Narva city


Old town: Expansion and Tragedy

The XVII century - the time of expanding commerce in Narva - was also the golden age of civil architecture in the town. Until then, Narva was constructed mainly of wood, and many times had almost entirely perished in fires. After a disastrous fire in 1659, the town had been built anew within a short period (circa 30-40 years). After that time, only construction in stone was allowed, and had to proceed under severe architectural supervision. Masters of construction invited from Germany, Holland, and Sweden took part in designing new town structures. The desire of the Swedish government to turn Narva into an immaculate Swedish town and also an administrative center of the vast Ingermanland Province, had attached a specific scope to the construction. In the mid-century, some plans even existed to convert Narva into the second capital of Sweden, thereby serving as a new residence for the Royal family.


These plans were never implemented. However, as a result they did influence the unique architectural ensemble of the historic center of Narva. Architecture of the so-called Old Town combined local traditions of construction with elements typical of the Baroque style encountered in architecture of many North- European countries. Merging of local elements and those introduced from outside yielded a specific architectural style known as "Narva Baroque." Tiled roofs, carved stone portals, open-worked metal-detail fences and gratings, weathervanes and padlocks gave the town an air of solemnity and festivity. Developing Narva as an industrial center in the XIX to first half of the XX century had not affected the town's historic region. Until World War II, the Old Town of Narva underwent practically no changes, having been kept in the form that was established in the second part of the XVII century.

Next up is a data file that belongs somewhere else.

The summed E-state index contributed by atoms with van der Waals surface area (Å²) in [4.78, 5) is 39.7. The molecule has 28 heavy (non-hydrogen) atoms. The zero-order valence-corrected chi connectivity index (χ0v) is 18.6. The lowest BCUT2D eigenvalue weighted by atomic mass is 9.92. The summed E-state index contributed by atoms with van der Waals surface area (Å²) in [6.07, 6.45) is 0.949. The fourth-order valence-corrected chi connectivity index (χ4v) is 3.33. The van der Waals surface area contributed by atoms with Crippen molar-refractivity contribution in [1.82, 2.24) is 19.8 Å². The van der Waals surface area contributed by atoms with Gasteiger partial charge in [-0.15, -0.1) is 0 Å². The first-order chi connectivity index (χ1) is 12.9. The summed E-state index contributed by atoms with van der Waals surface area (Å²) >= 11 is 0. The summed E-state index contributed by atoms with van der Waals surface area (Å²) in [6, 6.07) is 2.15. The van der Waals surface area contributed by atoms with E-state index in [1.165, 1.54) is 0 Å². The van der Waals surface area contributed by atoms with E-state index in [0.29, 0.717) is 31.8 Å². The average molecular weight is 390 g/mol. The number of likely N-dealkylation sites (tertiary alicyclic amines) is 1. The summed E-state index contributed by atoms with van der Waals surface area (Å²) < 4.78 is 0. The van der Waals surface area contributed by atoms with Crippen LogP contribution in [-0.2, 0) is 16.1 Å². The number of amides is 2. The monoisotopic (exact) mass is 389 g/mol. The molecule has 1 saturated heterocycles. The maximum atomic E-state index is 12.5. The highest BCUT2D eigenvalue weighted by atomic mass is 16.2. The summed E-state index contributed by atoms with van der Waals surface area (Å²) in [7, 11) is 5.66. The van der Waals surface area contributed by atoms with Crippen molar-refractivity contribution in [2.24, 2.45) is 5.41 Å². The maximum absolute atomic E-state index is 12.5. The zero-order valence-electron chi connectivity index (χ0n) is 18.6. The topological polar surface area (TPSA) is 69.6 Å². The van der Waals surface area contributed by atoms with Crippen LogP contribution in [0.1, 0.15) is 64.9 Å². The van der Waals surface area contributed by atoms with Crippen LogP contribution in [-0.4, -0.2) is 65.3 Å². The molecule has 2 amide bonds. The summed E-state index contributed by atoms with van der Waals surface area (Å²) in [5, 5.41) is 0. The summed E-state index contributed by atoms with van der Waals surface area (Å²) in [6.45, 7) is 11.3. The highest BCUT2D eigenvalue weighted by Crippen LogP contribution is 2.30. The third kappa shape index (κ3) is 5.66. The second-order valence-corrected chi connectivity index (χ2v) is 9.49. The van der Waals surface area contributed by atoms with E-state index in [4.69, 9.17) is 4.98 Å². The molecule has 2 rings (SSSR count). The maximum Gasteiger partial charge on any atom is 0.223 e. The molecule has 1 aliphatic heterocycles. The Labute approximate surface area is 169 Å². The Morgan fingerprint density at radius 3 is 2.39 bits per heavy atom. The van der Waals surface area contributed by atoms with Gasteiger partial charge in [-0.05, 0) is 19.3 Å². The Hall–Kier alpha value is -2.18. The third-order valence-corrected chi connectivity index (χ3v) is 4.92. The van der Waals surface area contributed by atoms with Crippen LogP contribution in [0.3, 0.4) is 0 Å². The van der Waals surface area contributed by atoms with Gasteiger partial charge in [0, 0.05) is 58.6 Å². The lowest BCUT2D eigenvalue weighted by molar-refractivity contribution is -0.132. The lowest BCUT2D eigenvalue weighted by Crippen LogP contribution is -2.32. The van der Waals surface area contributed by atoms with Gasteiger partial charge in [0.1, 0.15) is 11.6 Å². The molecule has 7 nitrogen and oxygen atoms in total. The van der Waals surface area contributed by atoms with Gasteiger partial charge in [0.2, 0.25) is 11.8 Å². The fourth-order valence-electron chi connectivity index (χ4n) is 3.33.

Tragedy came in March - July of 1944. The Old Town shared the fate of many places like Warsaw and Dresden. Narva was destroyed as a result of raids by Soviet aircraft and bombardments, as well as by explosions and fires set by retreating German troops. Reconstruction, partial at least, of the architectural appearance of the historic center is one of the most important targets set before present-day Narva.


Added 14.07.2008, 13:47
Changed 14.07.2008, 14:46

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